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Capstone Workshop

As one of their final three courses, students should enroll in the required Capstone Workshop, which is designed to encourage the integration and synthesis of coursework in the program. Conducted by a faculty mentor, the Capstone Workshop will meet on a weekly basis throughout the semester to review project ideas and to discuss progress on each student’s capstone project. Together the faculty/mentor and the seminar participants will form a learning community who will to assist one another toward the completion of the respective capstone project. The Workshop provides an opportunity for students to reflect on their academic exploration in MLAS and to share it with others in the program.

The goal of the project is to provide evidence of the student’s ability to conceive, organize, and produce a graduate-level scholarly or creative work for academic credit. The Workshop culminates in a variety of submitted work:

  • A thesis or capstone project;
  • a field study or research project that would synthesize or take off from the student's coursework in the program; or
  • an original work of art along with a 20-page essay detailing the background, context, and chronology of the process.

Students should start thinking about their topic or project early in the program. All MLAS course and research work will naturally develop, improve, and refine the original concept by the end of the program.

The initial assignment is for each student to present a summative essay to the course instructor, discussing major lessons learned through the program. This summative essay may serve as the initial attempt to articulate the capstone project. An additional and important purpose of the summative essay is to assess the learning outcomes of the program, as stipulated by the accrediting body for our region, SACS.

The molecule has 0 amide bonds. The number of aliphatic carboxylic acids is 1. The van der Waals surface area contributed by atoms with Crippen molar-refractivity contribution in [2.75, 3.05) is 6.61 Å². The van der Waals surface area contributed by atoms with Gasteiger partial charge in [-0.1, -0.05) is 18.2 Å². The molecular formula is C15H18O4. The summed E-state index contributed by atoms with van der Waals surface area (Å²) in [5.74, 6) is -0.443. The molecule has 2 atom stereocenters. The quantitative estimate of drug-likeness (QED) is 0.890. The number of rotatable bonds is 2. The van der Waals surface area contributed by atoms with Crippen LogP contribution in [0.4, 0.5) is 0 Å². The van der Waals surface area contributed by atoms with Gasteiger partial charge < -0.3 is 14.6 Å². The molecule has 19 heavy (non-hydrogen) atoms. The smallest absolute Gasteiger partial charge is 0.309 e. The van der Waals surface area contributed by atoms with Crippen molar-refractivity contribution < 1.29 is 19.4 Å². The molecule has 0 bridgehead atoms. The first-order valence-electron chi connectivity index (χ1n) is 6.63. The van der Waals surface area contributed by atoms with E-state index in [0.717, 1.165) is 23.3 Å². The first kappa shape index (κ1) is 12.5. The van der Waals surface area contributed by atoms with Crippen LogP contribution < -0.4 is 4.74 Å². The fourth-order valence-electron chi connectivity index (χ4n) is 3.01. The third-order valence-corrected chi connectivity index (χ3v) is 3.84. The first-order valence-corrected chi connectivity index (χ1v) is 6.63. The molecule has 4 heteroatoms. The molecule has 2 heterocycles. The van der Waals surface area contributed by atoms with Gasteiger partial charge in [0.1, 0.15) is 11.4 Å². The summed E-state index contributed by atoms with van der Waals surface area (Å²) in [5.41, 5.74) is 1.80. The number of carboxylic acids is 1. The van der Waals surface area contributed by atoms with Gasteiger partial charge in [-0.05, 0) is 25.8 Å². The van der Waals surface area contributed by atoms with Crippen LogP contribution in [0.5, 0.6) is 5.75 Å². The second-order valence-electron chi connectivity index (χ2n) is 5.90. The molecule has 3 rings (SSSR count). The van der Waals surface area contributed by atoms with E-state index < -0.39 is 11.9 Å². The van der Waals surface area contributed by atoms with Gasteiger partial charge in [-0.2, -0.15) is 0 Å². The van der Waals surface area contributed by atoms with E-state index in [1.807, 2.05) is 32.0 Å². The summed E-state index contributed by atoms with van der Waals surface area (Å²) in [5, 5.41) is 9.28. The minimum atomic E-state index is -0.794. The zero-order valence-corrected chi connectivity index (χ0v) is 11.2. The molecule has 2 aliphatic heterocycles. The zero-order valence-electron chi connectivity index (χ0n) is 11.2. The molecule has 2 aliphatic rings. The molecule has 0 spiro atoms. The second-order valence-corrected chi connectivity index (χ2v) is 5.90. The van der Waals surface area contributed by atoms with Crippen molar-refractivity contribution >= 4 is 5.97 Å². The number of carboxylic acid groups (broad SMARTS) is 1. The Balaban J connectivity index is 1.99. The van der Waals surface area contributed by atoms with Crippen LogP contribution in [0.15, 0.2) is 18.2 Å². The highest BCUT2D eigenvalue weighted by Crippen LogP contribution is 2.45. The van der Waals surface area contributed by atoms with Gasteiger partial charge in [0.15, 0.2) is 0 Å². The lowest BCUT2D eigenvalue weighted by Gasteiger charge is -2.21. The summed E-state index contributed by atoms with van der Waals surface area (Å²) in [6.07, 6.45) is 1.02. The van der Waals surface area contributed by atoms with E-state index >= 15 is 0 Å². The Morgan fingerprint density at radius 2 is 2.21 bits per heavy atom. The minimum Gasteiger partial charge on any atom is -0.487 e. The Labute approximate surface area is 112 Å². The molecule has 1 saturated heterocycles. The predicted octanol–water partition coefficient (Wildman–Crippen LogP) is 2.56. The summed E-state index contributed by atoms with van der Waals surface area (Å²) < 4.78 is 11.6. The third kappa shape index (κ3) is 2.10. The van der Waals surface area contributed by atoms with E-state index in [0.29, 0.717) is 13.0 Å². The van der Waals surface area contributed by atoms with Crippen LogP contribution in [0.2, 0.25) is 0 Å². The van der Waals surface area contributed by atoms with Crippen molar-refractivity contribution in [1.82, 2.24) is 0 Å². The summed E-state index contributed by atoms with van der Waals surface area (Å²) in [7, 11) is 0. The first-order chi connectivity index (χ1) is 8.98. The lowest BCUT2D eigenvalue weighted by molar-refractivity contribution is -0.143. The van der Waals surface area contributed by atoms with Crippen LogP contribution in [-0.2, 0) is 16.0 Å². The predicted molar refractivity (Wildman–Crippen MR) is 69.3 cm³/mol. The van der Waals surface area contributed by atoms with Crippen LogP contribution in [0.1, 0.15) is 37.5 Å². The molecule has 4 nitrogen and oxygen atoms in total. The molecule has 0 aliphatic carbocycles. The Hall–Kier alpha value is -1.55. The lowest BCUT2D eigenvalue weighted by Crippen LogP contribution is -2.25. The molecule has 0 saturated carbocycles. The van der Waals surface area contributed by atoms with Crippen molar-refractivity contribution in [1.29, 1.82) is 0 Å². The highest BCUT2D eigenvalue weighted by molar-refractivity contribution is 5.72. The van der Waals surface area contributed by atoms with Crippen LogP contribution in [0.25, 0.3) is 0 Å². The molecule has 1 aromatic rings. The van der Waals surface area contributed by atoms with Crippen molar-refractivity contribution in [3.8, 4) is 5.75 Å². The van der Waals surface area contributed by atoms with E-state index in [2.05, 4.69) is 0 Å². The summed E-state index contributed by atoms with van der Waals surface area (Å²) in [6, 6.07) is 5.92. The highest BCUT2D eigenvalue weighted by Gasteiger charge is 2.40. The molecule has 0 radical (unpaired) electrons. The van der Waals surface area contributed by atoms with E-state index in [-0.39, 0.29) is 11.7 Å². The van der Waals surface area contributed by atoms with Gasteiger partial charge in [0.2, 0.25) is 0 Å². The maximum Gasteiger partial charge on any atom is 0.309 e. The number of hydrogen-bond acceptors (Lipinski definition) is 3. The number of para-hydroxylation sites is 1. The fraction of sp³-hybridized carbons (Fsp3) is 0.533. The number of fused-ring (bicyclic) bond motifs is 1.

The next stage in the Capstone Workshop is for each student to prepare a prospectus of her or his project. As stated above, it is assumed that the student has thought through many of the elements of the Capstone project well in advance of the start of the course; this is important in ensuring its timely and satisfactory completion. The purpose of the prospectus will be to

  • encourage the student to clarify the intended capstone project;
  • assure that the project’s timeline for completion is mapped out;
  • delineate the roles of the student, faculty/mentor, and any additional readers;
  • ensure that the proposed project is possible to undertake within the student’s capabilities and the duration of the semester.

The prospectus should contain a summary of the intended scope, style, and content of the project. Other elements of the prospectus include descriptions of

  • The goal: Describe the topic, questions, issue, or problem explored and analyzed in this project.
  • The context: Explain the background important to the understanding of the topic, question, issue or problem.
  • The preparation and planning : Summarize the personal, professional, and academic background that informs the preparation for this project.
  • The methodology: Provide an overview of the ways in which this project will be researched and developed.
  • The preliminary bibliography: Include some of the key sources that have been instrumental to shaping the project.
  • Additional faculty adviser(s): MLAS students may enlist the help of Vanderbilt faculty who have research and teaching expertise in the particular area of the Capstone as additional adviser and resources.

Once the project is approved, the timeline, additional reviewers, and other details will be developed with the Capstone Workshop Faculty/Mentor.

For information on this seminar or other aspects of the program, please consult with the Director of the program.